Cataract Surgery Complications
Complications after cataract surgery are rare, and most can be treated successfully. You may have some discomfort around your eye, a mild ache or scratchy feeling for the first 24 hours or so, and you may experience fuzzy vision at first, but these conditions will improve as your eye heals. Most patients enjoy excellent results from surgery and are pleased with the improvement in their vision.
If you think you may have a cataract, E. Trevor Elmquist, DO, a leading cataract specialist in Cape Coral, Fort Myers and greater Lee County, Florida, can provide safe and effective treatment that will improve your vision for years to come.
Dr. Elmquist is board certified by the American Board of Ophthalmology and has been selected as one of America’s Top Doctors in ophthalmology by Castle Connolly Medical Ltd. For more than 20 years, he has provided exceptional eye care to the residents of Southwest Florida.
Cataract Surgery Risks and Complications
Cataract surgery is one of the most commonly performed and successful surgeries in the world, and is generally a safe procedure. However, as with any type of surgery, a good result cannot be guaranteed and occasional complications can occur.
The risk of complications may be greater if you have another eye disease or suffer from a serious medical condition. For example, cataract surgery may fail to improve vision as a result of underlying eye damage that has been caused by other eye conditions, such as macular degeneration or glaucoma. Or, if diabetic, you may be more prone to swelling.
Possible complications from cataract surgery include:
- Bleeding in the front of the eye
- Swelling of the retina or cornea
- Dislocation of the intraocular lens
- Retinal detachment
- Secondary cataract
Most surgical procedures create some amount of inflammation. A little inflammation can help protect the eye from infection and start the healing process.
Too much inflammation is a potential complication of cataract surgery, and it can damage the eye. If the inflammation reaches the back of the eye, it can cause retinal swelling or edema. Dr. Trevor Elmquist may prescribe eye drops before or after cataract surgery to decrease the chances of this complication.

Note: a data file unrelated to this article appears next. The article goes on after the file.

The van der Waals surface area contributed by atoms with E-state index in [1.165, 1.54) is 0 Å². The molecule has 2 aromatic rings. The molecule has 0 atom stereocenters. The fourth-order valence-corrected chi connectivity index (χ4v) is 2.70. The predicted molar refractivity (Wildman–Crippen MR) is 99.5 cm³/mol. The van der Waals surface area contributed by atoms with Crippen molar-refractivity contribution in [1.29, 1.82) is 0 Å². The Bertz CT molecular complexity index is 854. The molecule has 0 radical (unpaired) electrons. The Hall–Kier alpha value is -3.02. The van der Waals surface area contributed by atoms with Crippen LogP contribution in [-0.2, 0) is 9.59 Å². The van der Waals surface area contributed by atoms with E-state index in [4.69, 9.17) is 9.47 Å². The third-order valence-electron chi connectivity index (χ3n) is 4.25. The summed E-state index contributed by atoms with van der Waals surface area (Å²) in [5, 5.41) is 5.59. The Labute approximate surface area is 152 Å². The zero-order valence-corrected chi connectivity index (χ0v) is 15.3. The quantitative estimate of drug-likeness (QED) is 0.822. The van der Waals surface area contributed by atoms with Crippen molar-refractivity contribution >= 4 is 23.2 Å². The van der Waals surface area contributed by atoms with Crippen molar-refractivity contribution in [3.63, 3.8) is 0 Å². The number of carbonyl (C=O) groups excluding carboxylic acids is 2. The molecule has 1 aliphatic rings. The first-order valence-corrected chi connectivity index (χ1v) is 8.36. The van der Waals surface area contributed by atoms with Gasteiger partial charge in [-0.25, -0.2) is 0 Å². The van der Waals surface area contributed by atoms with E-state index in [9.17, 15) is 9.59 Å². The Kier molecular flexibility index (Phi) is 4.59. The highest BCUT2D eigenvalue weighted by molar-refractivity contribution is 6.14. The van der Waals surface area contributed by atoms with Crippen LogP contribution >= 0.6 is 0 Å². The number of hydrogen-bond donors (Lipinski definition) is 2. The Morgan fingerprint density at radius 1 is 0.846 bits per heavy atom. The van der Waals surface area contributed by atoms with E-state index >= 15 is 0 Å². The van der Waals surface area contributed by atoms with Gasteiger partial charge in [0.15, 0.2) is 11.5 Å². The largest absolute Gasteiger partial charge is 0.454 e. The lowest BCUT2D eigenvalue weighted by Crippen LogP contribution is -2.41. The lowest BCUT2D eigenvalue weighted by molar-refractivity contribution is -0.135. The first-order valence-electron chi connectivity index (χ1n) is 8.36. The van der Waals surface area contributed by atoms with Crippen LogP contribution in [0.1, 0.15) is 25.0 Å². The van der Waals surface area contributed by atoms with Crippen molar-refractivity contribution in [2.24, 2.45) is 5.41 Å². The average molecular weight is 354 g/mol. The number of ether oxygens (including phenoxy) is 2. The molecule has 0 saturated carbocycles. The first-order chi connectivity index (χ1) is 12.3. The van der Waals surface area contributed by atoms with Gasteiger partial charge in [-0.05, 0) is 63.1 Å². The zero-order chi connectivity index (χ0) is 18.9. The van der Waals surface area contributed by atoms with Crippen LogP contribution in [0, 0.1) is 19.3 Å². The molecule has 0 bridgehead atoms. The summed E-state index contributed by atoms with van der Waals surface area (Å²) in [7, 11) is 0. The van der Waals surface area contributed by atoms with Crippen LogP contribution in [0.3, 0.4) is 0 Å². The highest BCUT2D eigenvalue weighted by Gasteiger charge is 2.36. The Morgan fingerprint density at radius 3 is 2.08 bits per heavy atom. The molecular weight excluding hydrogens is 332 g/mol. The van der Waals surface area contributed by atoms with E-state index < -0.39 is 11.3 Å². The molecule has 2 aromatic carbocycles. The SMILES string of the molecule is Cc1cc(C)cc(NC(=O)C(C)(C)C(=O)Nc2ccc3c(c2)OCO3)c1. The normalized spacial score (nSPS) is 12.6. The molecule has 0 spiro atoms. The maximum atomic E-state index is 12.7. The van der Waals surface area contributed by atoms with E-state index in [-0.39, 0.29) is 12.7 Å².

Contracting an infection inside the eye is potentially serious. The chances of this happening are low, but you can expect Dr. Elmquist to prescribe antibiotics to protect the eye from infection after cataract surgery.
Another possible complication is a malpositioned or dislocated intraocular lens (IOL). Dr. Elmquist makes every attempt to ensure that the IOL is positioned correctly within the “capsular bag” which contained the cloudy lens. But the capsular bag is very thin — about the thickness of a single red blood cell — and may rupture or break. With prompt action, the IOL should be able to be repositioned in a second procedure.
It’s also possible for retinal detachment to occur if the retina develops a hole or tear and detaches from the wall of the eye. This is also an uncommon complication of cataract surgery, but can result in permanent vision loss if not properly treated.
According to the American Society of Cataract and Refractive Surgery (ASCRS), three million Americans undergo cataract surgery each year, with an overall success rate of 98 percent or higher.
An experienced surgeon and cataract specialist, such as Dr. Trevor Elmquist, will be able to limit the possible complications following cataract surgery. Get in touch with Elmquist Eye Group at (239) 936-2020 to talk with Dr. Elmquist. He would be happy to answer any questions you may have about cataract surgery and help restore your clear vision.